Here are some ways that the theory of endowed progress can be utilized to motivate or even manipulate learners to complete trainings and learn effectively.

  1. Early interventions, early recognition.
    For implementing the theory of endowed progress, a good place to start is right at the beginning of the training. Giving out freebies or recognizing the quest to learn even as a learner registers on to the course can be a push for elearning. So even if the learner gets a virtual ‘ribbon’ as he signs on to new course, it is perceived as the first step towards the certificate at the end of the course. Or as the learner browses through the course catalogue, for each chosen course, he or she is given a coupon. The coupon can further be exchanged for actual ‘prizes’ at the end of each course that he or she completes. So, though the learner chooses the courses, the push for learning comes in the form of a ‘coupon’, which is a constant reminder that the course has been chosen but not completed. Once it is completed, it can be exchanged for a ‘medal’ – the final goal and proof of learning.
  2. Easy does it.
    Activities are proven way to garner interest and create motivation for elearning. With the endowed progress, the initial activities can be created in the simplest manner that even new learners can successfully complete them. This gives the learner a sense of achievement at the very beginning. As the course progresses, the activities can increase in difficulty level. But as the goal comes nearer, the effort given towards successfully completing activities is also greater. So this creates a perfect balance where on one hand, the activity encourages learners to apply more and on the other, the learner is suitably driven to put in more efforts now that he is so much closer to the end goal. The path is built through consecutive successes, so even if the activities get tougher the learner is never demotivated.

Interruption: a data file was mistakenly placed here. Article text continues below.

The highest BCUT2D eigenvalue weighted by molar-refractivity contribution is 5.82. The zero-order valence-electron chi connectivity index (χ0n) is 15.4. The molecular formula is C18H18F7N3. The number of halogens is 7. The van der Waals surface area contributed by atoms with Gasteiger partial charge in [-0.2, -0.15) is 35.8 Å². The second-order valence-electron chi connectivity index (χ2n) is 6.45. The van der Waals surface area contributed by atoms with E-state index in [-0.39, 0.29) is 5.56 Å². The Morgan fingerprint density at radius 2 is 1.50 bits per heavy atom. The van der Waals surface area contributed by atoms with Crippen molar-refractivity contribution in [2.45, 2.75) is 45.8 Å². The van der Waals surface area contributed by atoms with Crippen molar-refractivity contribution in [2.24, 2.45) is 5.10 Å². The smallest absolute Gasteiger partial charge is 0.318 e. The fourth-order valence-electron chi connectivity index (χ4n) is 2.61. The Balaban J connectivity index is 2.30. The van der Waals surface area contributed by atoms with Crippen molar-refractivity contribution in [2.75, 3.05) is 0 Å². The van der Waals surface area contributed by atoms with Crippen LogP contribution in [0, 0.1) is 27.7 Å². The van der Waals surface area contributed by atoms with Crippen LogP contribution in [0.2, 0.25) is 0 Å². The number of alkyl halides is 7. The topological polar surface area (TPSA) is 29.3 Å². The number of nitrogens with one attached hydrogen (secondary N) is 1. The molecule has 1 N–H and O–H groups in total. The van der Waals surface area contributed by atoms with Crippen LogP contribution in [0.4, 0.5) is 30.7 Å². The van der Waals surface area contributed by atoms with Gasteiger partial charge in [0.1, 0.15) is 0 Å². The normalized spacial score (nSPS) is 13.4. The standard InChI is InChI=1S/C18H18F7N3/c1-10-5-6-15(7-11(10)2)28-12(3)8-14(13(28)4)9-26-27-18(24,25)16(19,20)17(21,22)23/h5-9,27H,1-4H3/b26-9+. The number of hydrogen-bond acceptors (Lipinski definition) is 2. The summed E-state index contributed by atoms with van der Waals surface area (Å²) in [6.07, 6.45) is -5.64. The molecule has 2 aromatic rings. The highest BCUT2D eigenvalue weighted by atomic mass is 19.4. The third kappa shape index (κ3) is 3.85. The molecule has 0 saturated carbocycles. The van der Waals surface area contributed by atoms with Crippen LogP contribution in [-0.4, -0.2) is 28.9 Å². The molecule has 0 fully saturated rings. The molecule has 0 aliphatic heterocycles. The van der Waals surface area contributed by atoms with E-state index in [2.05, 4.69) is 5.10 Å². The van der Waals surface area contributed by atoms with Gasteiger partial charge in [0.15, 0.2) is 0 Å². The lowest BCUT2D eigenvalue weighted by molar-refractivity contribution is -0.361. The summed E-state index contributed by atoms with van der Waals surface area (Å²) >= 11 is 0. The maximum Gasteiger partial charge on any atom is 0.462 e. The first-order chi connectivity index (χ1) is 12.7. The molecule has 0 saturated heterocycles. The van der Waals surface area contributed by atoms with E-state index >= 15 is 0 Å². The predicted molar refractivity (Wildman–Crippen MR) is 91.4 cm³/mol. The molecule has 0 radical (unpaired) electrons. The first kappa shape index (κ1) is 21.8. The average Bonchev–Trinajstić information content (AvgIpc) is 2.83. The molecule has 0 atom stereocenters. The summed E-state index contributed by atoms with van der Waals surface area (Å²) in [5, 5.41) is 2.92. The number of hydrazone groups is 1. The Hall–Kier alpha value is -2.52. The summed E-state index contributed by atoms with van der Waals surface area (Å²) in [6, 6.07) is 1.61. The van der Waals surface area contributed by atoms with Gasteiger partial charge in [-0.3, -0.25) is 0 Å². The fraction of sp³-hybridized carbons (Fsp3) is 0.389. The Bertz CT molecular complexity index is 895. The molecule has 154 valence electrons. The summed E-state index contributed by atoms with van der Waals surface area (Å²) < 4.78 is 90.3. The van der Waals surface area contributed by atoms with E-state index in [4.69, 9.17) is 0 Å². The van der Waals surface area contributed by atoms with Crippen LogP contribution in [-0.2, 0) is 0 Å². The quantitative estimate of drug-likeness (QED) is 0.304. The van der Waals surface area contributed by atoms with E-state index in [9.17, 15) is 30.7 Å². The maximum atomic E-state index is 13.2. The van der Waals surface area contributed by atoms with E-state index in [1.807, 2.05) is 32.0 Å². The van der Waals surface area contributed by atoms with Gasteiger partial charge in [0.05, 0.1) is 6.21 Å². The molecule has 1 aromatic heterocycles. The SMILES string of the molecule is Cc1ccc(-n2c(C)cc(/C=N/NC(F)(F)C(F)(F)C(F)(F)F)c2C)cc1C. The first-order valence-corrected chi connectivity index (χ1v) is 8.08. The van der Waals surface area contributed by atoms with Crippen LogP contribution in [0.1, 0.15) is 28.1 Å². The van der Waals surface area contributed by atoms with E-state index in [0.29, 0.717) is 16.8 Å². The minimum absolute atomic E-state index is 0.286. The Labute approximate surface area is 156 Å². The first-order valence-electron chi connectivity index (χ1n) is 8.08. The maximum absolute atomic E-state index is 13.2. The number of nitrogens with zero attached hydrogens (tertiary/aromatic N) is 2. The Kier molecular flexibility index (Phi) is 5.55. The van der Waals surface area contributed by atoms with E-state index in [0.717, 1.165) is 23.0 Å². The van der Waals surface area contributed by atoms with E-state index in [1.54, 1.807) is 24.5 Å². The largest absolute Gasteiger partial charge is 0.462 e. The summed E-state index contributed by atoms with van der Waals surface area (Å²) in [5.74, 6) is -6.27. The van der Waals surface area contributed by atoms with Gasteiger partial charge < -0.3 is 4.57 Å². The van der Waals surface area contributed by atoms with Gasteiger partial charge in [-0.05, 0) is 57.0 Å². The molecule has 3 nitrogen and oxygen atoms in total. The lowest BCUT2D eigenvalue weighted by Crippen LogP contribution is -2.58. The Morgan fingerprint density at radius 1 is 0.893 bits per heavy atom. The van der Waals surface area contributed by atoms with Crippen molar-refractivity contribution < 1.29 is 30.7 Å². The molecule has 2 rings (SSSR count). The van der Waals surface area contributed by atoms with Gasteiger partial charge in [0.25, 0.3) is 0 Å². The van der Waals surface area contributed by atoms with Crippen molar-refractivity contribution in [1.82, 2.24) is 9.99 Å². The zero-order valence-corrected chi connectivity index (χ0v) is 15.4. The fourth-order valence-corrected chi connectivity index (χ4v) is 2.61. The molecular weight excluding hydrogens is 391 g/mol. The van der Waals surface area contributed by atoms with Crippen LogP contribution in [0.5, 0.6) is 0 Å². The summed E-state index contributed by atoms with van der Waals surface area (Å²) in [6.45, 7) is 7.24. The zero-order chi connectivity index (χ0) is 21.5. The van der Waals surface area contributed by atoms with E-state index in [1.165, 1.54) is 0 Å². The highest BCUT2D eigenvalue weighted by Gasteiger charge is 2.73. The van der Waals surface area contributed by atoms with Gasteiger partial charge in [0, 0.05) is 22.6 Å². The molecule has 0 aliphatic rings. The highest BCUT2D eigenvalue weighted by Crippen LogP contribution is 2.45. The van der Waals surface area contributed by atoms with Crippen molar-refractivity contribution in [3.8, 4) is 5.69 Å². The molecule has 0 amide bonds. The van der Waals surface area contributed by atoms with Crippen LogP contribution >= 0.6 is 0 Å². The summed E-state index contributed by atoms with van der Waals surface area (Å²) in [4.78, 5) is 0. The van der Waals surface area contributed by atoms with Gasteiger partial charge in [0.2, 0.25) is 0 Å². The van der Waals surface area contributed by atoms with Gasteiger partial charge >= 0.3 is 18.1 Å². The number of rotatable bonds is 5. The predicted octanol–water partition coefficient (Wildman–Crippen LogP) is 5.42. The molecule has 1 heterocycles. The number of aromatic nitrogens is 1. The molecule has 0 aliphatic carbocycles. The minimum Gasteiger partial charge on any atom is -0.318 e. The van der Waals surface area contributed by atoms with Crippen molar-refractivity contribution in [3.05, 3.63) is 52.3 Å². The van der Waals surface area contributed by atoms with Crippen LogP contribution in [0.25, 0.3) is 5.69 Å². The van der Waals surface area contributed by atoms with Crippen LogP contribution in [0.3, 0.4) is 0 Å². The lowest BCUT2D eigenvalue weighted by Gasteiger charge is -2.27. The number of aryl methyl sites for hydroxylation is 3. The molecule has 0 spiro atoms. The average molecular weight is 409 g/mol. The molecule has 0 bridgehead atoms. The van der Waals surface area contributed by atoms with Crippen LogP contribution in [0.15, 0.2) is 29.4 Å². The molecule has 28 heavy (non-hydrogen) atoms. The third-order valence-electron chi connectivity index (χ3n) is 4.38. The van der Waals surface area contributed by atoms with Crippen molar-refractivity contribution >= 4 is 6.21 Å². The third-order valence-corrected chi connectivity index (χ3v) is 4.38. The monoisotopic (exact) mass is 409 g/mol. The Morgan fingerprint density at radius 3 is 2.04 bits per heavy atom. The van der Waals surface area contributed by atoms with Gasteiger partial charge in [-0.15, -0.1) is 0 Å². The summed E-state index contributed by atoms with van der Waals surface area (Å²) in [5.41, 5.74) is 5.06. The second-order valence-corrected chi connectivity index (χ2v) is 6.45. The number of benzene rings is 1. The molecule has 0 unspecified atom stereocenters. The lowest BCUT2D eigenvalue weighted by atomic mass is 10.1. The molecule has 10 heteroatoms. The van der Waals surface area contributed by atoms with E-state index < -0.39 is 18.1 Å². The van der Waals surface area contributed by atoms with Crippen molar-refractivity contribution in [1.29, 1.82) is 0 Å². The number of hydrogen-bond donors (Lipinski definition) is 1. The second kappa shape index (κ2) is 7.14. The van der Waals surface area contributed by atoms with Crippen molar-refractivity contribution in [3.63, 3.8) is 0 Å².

3. Gaming philosophy.
    Learning games can also built using the endowed progress effect in many ways. The learner may start off with complementary points which build up to the final kitty in a scoring game. Though the complementary points do not amount to a lot, it gives the learner the feeling of not starting with a ‘zero’ or a completely empty score-board. Another way of building endowed progress is creating avatars which ‘grow’ or mature as the learner progresses through the course. The progress of the avatar is closely linked to the learners’ successes and thus it suitably ‘endows’ or builds it up.

Endowed progress effect works best if you are seeking to keep somebody committed to a longer term goal. eLearning is a continuous process in the corporate world and if we show or reaffirm learner progress, it makes first steps very easy for them. And with the first step taken, the entire learning initiative stands to be more effective, more successful.

References and suggested further reading: